Faced with a decline in export demand for the foreseeable future, China must take difficult steps to create a new, private-sector dynamism in its still heavily state-controlled economy, concluded Arthur Kroeber of the Beijing-based Dragonomics consultancy.
“If China wants to maintain its 8pc GDP growth there needs to be a replacement found for the productivity growth that has been lost in the export sector.
“Ultimately what this will require is a deregulation of the service sector and significant reform in a financial sector that is set up to reward capital expenditure and heavy industry but does not serve the private sector or private enterprise at all well.
But China’s state powers might be unwilling to do just that, Kroeber goes on to explain, although he remains optimistic in the long run.
“The problem is that control of the financial sector is central to maintaining the current political order in China. Reform will take power away from the state and put it in the hands of the private sector actors and that leaves the state with less and less control,” he said.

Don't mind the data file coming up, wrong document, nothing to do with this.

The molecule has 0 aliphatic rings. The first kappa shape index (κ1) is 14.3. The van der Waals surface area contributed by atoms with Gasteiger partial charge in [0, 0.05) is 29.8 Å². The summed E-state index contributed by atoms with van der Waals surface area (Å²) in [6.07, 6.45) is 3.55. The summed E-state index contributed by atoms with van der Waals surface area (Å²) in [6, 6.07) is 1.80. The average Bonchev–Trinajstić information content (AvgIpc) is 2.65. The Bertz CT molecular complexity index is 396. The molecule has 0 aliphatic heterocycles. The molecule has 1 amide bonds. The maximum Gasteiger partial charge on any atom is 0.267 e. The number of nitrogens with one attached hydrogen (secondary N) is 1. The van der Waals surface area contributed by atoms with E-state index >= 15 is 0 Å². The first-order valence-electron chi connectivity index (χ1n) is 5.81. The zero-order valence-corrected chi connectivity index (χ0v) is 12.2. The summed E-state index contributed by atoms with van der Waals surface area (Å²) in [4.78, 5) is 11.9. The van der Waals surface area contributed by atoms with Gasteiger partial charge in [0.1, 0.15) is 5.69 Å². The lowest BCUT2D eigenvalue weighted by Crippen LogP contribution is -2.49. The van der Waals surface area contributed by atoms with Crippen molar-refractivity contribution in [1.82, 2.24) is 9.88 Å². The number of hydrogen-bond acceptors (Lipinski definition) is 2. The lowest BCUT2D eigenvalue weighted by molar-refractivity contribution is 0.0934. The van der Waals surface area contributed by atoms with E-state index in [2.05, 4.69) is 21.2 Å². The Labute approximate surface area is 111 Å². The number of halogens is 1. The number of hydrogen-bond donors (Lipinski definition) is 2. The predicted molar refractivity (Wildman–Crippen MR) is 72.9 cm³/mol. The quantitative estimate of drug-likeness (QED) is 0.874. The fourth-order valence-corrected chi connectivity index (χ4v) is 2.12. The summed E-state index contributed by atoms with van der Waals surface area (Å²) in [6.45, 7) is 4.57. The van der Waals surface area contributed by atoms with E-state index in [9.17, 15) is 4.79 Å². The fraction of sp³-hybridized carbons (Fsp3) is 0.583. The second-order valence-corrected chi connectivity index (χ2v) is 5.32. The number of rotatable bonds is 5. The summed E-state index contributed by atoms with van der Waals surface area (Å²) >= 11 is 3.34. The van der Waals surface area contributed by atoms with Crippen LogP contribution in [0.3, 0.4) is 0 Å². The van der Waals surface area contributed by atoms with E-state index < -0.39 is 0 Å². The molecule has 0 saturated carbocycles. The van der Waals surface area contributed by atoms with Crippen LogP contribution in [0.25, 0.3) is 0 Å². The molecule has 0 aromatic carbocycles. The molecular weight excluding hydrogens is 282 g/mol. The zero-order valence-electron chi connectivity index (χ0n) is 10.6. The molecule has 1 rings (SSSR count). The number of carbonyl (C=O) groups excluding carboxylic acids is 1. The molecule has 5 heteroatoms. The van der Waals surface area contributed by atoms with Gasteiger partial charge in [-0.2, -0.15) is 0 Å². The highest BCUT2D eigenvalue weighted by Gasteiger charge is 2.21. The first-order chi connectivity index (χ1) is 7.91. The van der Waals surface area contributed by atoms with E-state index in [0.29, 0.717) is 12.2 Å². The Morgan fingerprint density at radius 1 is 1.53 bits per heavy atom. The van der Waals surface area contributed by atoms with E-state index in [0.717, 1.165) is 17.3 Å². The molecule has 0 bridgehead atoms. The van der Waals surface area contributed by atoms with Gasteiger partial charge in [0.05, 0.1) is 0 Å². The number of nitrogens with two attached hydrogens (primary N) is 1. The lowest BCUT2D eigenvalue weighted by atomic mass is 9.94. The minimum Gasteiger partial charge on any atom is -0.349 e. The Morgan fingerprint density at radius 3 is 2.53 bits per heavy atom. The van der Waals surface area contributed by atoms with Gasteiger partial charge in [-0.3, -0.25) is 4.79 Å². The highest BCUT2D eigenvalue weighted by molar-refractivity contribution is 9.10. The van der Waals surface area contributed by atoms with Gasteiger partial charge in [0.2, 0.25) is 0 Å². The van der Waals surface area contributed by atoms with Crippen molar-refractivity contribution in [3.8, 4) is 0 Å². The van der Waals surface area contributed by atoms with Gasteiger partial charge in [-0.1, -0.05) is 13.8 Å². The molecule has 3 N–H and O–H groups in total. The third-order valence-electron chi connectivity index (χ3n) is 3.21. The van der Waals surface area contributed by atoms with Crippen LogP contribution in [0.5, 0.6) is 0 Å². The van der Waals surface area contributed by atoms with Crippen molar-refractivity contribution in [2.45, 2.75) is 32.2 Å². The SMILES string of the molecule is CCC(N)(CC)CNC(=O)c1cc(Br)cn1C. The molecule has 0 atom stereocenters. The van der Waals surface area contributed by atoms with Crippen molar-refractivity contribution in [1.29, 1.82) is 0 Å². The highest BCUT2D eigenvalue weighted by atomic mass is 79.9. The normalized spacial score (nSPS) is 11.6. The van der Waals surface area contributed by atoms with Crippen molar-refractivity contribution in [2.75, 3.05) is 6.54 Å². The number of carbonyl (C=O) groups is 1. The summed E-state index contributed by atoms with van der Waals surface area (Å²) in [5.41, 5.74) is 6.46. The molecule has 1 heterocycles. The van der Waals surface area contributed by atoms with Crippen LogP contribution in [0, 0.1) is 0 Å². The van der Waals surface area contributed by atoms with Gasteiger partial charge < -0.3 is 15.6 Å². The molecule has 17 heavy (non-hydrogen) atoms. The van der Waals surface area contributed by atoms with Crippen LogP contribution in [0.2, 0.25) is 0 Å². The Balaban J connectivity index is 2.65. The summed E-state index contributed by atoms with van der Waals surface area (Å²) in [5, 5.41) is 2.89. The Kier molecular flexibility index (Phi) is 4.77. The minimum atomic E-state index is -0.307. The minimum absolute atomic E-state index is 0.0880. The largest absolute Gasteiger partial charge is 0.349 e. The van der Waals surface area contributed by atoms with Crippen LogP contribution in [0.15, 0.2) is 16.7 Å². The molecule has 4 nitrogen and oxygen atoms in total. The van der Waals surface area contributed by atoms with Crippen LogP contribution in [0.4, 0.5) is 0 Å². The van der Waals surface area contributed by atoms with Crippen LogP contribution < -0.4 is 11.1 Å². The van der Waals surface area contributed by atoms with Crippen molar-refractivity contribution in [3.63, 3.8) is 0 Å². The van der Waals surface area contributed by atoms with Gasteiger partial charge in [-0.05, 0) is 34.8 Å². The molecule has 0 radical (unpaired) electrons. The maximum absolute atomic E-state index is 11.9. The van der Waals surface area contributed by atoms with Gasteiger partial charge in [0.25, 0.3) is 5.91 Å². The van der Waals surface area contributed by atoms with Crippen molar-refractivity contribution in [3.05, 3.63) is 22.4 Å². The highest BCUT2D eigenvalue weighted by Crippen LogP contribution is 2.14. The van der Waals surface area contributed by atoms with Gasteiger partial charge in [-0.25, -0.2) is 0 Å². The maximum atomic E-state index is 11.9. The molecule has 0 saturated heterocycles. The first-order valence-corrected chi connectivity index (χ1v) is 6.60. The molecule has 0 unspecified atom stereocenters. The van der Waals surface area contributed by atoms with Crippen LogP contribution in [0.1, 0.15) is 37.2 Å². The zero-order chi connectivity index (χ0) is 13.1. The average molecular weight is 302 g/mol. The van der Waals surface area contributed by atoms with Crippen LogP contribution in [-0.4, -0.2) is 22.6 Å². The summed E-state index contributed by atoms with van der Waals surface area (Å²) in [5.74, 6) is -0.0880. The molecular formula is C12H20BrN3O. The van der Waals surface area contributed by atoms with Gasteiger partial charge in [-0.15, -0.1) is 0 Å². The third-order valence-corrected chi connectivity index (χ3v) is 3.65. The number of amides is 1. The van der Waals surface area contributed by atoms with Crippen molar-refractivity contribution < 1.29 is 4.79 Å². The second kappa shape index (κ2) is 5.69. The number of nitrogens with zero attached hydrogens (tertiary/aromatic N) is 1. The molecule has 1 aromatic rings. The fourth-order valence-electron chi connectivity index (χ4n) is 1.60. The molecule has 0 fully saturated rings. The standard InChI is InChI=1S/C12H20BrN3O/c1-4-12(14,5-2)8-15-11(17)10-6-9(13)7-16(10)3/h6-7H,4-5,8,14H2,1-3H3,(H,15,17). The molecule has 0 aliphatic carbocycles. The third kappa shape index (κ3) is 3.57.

On a pessimistic view the Chinese state would be unwilling to sacrifice political power for economic efficiency gains, Mr Kroeber added, with long-term negative consequences for China’s emergence as a world economic power.
However optimists – a camp in which Mr Kroeber included himself – would point to the story of the last 30 years of economic reform in China and say it showed China’s communist leaders had, time again, showed they were willing to cede direct control over more and more parts of the Chinese economy.